The thousands of fans descending on Music City this week will be able to make their friends jealous with selfies and videos of Carrie Underwood a little bit faster thanks to new hardware in downtown Nashville.
AT&T Tennessee has installed seven small-cell devices in and around Lower Broadway that will provide faster and more reliable mobile internet — just in time for the four-day CMA Music Festival. The communications provider plans to install 40 small cells in downtown Nashville by the end of the year, which will be part of the groundwork of its 5G network, according to a news release.
Downtown Nashville has struggled with internet and mobile connection problems in recent years as the number of workers and residents in the city center has boomed. Small cells can increase a network’s capacity and decrease disruptions in service, according to AT&T’s website.
The cells, which come in a variety shapes and sizes, are light weight, low-power devices that can cover a radius of up to 1,500 feet. They are typically deployed in heavily populated areas prone to connectivity issues or areas that can’t be reached by traditional cell towers, according to the website.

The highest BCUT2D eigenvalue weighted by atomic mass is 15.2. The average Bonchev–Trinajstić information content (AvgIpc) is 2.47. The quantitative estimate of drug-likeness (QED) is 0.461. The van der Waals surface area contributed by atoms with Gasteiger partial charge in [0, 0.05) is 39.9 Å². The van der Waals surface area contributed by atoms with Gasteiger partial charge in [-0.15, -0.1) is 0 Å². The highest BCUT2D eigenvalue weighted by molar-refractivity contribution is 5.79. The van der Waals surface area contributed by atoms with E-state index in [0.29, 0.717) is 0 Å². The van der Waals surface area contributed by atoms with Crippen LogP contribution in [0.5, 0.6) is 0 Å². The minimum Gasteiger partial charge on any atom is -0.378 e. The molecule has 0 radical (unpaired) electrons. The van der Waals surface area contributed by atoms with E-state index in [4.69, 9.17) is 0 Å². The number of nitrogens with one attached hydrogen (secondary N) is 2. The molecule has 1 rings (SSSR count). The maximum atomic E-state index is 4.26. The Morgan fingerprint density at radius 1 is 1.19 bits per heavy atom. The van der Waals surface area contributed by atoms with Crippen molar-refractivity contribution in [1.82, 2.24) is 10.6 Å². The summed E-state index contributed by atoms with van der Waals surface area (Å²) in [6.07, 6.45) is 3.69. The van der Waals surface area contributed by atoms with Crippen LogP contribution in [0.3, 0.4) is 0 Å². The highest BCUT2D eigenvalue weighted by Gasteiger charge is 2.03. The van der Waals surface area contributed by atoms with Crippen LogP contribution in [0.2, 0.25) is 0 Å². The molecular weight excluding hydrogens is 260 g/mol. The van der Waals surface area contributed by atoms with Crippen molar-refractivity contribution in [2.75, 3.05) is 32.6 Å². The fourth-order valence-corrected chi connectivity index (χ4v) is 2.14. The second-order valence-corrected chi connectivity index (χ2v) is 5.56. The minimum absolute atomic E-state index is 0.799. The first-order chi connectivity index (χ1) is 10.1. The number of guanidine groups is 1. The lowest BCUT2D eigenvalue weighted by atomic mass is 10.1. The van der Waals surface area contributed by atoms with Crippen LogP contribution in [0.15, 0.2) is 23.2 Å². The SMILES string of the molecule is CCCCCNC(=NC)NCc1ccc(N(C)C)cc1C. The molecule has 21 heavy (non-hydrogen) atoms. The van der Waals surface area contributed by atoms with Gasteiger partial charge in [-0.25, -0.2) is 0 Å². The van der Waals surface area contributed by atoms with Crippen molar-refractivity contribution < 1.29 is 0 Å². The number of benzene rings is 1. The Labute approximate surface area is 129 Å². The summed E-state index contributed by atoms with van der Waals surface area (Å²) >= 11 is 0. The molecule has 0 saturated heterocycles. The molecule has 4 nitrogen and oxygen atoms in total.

Tennessee House Bill 2279, which Gov. Bill Haslam signed into law in April, paved the way for AT&T to install the devices on public structures such as utility poles. The bill prohibits a governmental authority from putting additional limits, permitting requirements, zoning requirements or approval policies relating to deployment of small wireless facilities outside of what is already in the legislation.
“We want our customers to have the best possible experience on our network and investments in small-cell technologies make that possible,” Joelle Phillips, president of AT&T Tennessee, said in the release. “Thanks in large part to recently passed state legislation, we are in a position to more quickly upgrade our mobile network by speeding the deployment of small cells across Tennessee.”